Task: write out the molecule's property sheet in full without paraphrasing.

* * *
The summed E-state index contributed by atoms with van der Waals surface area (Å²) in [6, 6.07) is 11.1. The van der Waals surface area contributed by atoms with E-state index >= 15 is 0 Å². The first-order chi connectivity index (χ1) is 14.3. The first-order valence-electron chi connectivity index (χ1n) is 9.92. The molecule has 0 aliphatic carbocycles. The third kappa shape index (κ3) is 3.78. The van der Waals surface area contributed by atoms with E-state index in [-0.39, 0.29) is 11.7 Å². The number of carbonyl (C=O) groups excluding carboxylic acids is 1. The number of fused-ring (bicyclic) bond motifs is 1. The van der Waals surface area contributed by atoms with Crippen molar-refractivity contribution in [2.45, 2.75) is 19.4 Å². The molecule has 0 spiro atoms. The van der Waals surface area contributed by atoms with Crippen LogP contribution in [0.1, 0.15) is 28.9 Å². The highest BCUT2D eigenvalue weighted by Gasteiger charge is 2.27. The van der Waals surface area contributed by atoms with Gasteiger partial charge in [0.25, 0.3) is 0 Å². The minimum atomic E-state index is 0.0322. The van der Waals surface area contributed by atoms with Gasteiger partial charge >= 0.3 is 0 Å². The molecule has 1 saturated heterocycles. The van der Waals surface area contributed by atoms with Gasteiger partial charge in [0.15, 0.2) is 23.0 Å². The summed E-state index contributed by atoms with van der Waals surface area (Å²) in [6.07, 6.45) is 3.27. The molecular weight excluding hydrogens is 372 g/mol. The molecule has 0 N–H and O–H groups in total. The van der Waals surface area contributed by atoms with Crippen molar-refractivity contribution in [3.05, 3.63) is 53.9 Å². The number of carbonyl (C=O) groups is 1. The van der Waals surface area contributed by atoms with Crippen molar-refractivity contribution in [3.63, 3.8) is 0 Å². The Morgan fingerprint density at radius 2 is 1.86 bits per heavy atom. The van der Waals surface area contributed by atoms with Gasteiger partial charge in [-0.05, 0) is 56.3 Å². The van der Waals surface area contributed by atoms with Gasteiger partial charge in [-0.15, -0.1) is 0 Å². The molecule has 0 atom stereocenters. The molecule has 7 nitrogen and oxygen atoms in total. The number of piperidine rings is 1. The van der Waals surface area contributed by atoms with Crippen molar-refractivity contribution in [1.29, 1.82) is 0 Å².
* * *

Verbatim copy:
The summed E-state index contributed by atoms with van der Waals surface area (Å²) in [6, 6.07) is 11.1. The van der Waals surface area contributed by atoms with E-state index >= 15 is 0 Å². The first-order chi connectivity index (χ1) is 14.3. The first-order valence-electron chi connectivity index (χ1n) is 9.92. The molecule has 0 aliphatic carbocycles. The third kappa shape index (κ3) is 3.78. The van der Waals surface area contributed by atoms with E-state index in [-0.39, 0.29) is 11.7 Å². The number of carbonyl (C=O) groups excluding carboxylic acids is 1. The number of fused-ring (bicyclic) bond motifs is 1. The van der Waals surface area contributed by atoms with Crippen molar-refractivity contribution in [2.45, 2.75) is 19.4 Å². The molecule has 0 spiro atoms. The van der Waals surface area contributed by atoms with Crippen LogP contribution in [0.1, 0.15) is 28.9 Å². The highest BCUT2D eigenvalue weighted by Gasteiger charge is 2.27. The van der Waals surface area contributed by atoms with Gasteiger partial charge in [0.25, 0.3) is 0 Å². The minimum atomic E-state index is 0.0322. The van der Waals surface area contributed by atoms with Gasteiger partial charge >= 0.3 is 0 Å². The molecule has 1 saturated heterocycles. The van der Waals surface area contributed by atoms with Gasteiger partial charge in [0.15, 0.2) is 23.0 Å². The summed E-state index contributed by atoms with van der Waals surface area (Å²) in [6.07, 6.45) is 3.27. The molecular weight excluding hydrogens is 372 g/mol. The molecule has 0 N–H and O–H groups in total. The van der Waals surface area contributed by atoms with Crippen molar-refractivity contribution in [3.05, 3.63) is 53.9 Å². The number of carbonyl (C=O) groups is 1. The van der Waals surface area contributed by atoms with Crippen molar-refractivity contribution in [3.63, 3.8) is 0 Å². The Morgan fingerprint density at radius 2 is 1.86 bits per heavy atom. The van der Waals surface area contributed by atoms with Gasteiger partial charge in [-0.05, 0) is 56.3 Å². The van der Waals surface area contributed by atoms with Gasteiger partial charge in [-0.15, -0.1) is 0 Å². The molecule has 0 atom stereocenters. The molecule has 7 nitrogen and oxygen atoms in total. The number of piperidine rings is 1. The van der Waals surface area contributed by atoms with Crippen molar-refractivity contribution in [1.29, 1.82) is 0 Å².